Eighteen years is a long time in the life of a band. Since English band Blur last played a gig on Australia’s shores in October 1997, they’ve released platinum selling albums, disbanded, reformed, headlined several gigs in London’s Hyde Park, pulled out of Big Day Out festival and released their much anticipated eighth album The Magic Whip earlier this year.
Their gig at the Qantas Credit Union Arena in Sydney’s Chinatown on Saturday was always going to be a massive deal.
Not only are they one of Britain’s most treasured acts of the last 25 years, but a personal favourite. The four-piece entered the stage against a backdrop of glittering mirrorballs and oriental album art. Floppy haired bassist Alex James kicked off his sandals (this guy means business) as drummer Dave Rowntree started the beat of the ferocious “Go Out”, guitar wizard Graham Coxon adding layers of spiky reverb.
“So…18 years,” said singer Damon Albarn. “We’re really f**king jet lagged but it doesn’t matter. It’s Saturday night!”
Baggy ’90s hit “There’s No Other Way” and recent single “Lonesome Street” got the crowd moving, while the “Badhead” reflection on fractured relationships sounded even more poignant from middle-aged men. “Ghost Ship” was a highlight; a slinky slice of blue-eyed soul. Albarn attributed part of the new album’s lyrics to the time he spent in Sydney last December during his solo tour, the crowd responding accordingly.
Their first album in 12 years, The Magic Whip may just be their best work yet. Mostly recorded in Hong Kong during an unexpected break in touring in May 2013, it captures a strained sense of alienation that harks back to Parklife’s disillusionment at the world’s “coca-colonisation” of relentless commercials, neon lights and identical shopping malls. Albarn’s lyrics strike a line between awe and weary dismay at the city he likened to “a human colony in the future”.
My only disappointment was that they only played six songs from the new album. While “Parklike”, “Tender”, “Coffee & TV” and “Song 2″ sparked mass sing-alongs, I’d have loved to see them tackle more of the new material; for example the sparse, Greensleeves-influenced “New World Towers” or the exhausted, tremolo heavy “Mirrorball” (perhaps the best thing they’ve ever committed to tape and what could be a fitting closer to a spectacular recording career).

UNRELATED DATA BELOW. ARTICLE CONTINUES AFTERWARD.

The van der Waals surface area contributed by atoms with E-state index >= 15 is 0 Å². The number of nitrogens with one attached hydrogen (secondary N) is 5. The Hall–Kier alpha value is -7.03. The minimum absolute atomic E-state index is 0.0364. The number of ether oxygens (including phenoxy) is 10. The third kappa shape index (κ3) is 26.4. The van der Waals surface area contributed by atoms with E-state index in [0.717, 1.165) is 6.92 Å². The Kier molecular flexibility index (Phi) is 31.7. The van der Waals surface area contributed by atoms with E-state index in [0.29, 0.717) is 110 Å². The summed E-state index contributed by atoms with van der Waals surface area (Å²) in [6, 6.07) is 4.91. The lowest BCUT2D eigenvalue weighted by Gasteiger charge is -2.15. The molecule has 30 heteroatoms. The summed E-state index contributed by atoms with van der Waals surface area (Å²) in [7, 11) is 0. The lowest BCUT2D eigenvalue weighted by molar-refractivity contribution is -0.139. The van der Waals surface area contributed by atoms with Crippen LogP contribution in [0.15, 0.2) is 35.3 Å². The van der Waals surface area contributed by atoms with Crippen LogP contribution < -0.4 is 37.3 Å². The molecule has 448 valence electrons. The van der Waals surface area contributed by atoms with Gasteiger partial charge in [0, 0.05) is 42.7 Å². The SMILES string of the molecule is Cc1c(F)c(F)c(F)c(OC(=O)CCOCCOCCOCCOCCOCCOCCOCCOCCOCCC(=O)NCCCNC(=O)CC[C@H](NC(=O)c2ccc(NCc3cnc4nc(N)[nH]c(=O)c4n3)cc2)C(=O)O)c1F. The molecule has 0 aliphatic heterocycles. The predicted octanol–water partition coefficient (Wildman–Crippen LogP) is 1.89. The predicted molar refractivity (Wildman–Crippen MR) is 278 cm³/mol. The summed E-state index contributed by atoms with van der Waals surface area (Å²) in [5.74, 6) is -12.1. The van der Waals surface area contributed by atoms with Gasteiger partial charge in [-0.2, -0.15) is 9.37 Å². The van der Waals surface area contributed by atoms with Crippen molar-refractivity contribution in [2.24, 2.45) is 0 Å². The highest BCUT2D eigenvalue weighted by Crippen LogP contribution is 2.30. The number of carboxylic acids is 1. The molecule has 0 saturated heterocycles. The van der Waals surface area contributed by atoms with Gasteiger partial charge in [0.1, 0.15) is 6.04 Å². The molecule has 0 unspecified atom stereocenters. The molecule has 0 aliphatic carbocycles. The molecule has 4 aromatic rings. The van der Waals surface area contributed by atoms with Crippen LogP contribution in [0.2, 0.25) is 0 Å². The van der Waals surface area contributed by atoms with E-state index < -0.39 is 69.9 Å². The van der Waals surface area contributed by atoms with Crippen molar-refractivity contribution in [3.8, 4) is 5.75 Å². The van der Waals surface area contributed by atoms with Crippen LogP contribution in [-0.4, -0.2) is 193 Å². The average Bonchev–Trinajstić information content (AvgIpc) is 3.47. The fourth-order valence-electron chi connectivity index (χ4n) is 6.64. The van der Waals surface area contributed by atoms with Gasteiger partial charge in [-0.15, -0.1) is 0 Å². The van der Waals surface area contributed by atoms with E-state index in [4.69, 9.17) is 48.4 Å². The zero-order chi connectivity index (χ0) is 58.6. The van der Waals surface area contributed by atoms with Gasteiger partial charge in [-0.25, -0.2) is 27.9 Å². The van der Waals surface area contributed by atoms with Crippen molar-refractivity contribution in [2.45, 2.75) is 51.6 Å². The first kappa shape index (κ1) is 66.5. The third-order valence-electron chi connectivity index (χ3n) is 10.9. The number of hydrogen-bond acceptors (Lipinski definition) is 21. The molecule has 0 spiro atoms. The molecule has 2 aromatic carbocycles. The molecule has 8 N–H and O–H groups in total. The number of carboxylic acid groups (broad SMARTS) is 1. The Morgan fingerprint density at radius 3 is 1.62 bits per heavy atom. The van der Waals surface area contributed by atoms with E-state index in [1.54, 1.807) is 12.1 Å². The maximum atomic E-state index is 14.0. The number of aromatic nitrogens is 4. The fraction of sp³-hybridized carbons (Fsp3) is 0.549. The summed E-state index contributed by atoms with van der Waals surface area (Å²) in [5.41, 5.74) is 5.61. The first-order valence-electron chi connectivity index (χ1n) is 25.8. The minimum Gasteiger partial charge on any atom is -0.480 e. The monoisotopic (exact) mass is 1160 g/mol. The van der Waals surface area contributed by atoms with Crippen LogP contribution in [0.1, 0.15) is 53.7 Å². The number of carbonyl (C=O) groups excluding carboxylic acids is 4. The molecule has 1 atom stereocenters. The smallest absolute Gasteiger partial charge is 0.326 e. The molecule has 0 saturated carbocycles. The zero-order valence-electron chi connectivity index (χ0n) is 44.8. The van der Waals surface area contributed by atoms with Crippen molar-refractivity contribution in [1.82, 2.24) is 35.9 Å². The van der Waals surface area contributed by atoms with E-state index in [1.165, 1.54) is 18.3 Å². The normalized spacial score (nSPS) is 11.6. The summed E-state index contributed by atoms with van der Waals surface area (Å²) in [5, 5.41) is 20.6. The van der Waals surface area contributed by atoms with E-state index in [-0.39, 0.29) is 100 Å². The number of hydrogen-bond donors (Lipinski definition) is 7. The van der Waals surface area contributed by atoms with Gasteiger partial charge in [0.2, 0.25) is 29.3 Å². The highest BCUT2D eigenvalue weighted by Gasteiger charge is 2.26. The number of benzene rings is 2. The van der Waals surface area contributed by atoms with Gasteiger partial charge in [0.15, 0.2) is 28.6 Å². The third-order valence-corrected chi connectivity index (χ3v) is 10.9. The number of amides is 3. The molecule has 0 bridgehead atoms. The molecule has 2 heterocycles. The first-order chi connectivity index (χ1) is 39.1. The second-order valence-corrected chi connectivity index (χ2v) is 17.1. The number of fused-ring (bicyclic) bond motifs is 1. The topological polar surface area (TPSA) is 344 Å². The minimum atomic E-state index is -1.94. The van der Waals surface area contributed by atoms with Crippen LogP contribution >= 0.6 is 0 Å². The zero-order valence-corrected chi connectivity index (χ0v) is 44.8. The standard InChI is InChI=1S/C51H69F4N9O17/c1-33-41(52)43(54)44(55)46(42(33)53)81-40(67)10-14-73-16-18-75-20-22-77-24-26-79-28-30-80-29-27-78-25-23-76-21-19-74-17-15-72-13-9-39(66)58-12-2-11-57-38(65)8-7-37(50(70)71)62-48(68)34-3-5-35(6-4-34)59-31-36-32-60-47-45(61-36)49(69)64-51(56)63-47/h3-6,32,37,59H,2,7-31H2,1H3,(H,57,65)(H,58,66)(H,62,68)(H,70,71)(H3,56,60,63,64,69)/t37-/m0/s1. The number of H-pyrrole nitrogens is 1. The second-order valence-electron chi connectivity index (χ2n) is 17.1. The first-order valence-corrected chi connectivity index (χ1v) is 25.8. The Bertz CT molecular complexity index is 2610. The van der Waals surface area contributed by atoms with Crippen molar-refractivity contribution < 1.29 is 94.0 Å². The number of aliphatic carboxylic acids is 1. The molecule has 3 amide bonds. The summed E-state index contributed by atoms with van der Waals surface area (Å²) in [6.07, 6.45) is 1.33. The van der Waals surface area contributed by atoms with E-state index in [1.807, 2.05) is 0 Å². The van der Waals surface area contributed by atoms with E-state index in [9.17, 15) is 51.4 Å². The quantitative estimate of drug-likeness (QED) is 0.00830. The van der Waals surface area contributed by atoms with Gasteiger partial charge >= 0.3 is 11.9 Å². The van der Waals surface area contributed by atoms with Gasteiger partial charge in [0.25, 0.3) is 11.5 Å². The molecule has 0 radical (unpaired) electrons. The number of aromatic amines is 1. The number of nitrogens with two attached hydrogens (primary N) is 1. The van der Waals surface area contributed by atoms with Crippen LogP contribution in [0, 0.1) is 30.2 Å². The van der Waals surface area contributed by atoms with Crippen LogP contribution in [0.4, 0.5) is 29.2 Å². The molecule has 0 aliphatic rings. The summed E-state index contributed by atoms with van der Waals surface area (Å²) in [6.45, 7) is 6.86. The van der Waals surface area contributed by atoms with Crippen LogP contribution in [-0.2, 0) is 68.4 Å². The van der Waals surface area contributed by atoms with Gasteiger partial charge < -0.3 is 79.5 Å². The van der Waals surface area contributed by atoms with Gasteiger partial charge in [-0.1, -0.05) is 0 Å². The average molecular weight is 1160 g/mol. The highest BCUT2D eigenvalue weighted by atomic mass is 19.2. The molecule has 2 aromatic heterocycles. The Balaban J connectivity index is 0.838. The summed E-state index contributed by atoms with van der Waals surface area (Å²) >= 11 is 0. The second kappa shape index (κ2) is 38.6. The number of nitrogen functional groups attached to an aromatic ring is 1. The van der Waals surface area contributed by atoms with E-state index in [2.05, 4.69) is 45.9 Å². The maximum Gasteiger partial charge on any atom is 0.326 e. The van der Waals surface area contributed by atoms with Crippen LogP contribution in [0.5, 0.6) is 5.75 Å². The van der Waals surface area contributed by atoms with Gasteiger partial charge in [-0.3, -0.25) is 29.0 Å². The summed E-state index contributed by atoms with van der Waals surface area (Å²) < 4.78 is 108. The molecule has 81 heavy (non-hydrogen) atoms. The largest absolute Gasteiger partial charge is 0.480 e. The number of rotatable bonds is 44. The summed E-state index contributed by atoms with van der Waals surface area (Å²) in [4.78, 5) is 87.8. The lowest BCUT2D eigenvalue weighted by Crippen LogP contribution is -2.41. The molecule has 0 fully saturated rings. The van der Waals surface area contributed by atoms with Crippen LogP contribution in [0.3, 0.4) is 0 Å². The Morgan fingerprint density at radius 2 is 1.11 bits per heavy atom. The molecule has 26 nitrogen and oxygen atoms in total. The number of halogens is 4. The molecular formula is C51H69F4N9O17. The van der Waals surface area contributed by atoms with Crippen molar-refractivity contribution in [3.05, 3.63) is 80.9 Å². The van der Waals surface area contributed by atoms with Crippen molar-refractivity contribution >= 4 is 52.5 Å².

I appreciate that Australian Blur fans have waited 18 years and want to hear the hits. I guess I should count myself lucky; the band played only three songs from The Magic Whip for the Splendour In The Grass festival crowd the following night.
But understand my exasperation when a girl in front of me actually listened back to her Instagram clip of “Song 2″ during the divine “Pyongyang”, a beautifully melancholic reflection on North Korea that could have been the centrepiece of David Bowie’s “Heroes”. It seemed a huge portion of the crowd were simply less interested in the subtler tunes that didn’t allow a boozy sing-along.
Despite the Blur’s band members’ slog of other commitments (Albarn and Coxon both have other musical projects; James is a journalist and cheesemaker; Rowntree a DJ and solicitor), their level of enthusiasm showed Blur are no side project. Albarn serenaded the audience with zeal, Coxon rolled around on the floor with his guitar like a drunk youth and Rowntree’s hard, punky hitting was impressive from a 51 year-old MP. Alex James, bless him, with his lithe postures and funky sex faces, looked like a dad dancing at a concert (which I suppose, he is).
“Sorry it’s taken so long for us to come back,” Albarn says before the evening’s final song—a euphoric version of “The Universal” packed with string samples and misty-eyed melodic punch.
New album or not, Blur was here to showcase a career-spanning back catalogue to suit the occasion.